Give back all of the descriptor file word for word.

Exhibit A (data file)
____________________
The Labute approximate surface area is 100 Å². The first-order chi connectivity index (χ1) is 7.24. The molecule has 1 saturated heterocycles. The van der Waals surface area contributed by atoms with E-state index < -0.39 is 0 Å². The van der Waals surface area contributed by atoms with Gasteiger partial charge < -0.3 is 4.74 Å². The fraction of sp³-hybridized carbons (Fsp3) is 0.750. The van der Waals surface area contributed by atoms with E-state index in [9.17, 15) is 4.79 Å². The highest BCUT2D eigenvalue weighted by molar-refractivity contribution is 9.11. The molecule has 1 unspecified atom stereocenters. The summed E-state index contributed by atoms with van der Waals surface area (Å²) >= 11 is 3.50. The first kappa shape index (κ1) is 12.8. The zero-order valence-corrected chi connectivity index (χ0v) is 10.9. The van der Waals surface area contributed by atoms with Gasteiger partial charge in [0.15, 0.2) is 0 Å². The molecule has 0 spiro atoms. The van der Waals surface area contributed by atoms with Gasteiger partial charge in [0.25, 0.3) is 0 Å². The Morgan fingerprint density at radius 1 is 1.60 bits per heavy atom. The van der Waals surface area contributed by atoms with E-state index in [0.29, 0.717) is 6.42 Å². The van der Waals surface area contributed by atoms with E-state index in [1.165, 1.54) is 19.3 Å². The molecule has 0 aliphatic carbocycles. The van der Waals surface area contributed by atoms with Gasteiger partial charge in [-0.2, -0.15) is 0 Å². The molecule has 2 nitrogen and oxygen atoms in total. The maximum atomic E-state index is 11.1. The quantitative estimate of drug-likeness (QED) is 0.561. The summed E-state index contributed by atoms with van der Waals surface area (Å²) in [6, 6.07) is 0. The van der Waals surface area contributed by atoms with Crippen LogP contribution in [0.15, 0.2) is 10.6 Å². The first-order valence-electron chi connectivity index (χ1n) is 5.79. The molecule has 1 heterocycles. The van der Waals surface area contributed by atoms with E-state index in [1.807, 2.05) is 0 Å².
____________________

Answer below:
The Labute approximate surface area is 100 Å². The first-order chi connectivity index (χ1) is 7.24. The molecule has 1 saturated heterocycles. The van der Waals surface area contributed by atoms with E-state index < -0.39 is 0 Å². The van der Waals surface area contributed by atoms with Gasteiger partial charge < -0.3 is 4.74 Å². The fraction of sp³-hybridized carbons (Fsp3) is 0.750. The van der Waals surface area contributed by atoms with E-state index in [9.17, 15) is 4.79 Å². The highest BCUT2D eigenvalue weighted by molar-refractivity contribution is 9.11. The molecule has 1 unspecified atom stereocenters. The summed E-state index contributed by atoms with van der Waals surface area (Å²) >= 11 is 3.50. The first kappa shape index (κ1) is 12.8. The zero-order valence-corrected chi connectivity index (χ0v) is 10.9. The van der Waals surface area contributed by atoms with Gasteiger partial charge in [0.15, 0.2) is 0 Å². The molecule has 0 spiro atoms. The van der Waals surface area contributed by atoms with Gasteiger partial charge in [0.25, 0.3) is 0 Å². The Morgan fingerprint density at radius 1 is 1.60 bits per heavy atom. The van der Waals surface area contributed by atoms with E-state index in [0.29, 0.717) is 6.42 Å². The van der Waals surface area contributed by atoms with E-state index in [1.165, 1.54) is 19.3 Å². The molecule has 0 aliphatic carbocycles. The van der Waals surface area contributed by atoms with Gasteiger partial charge in [-0.2, -0.15) is 0 Å². The molecule has 2 nitrogen and oxygen atoms in total. The maximum atomic E-state index is 11.1. The quantitative estimate of drug-likeness (QED) is 0.561. The summed E-state index contributed by atoms with van der Waals surface area (Å²) in [6, 6.07) is 0. The van der Waals surface area contributed by atoms with Crippen LogP contribution in [0.15, 0.2) is 10.6 Å². The first-order valence-electron chi connectivity index (χ1n) is 5.79. The molecule has 1 heterocycles. The van der Waals surface area contributed by atoms with E-state index in [1.807, 2.05) is 0 Å².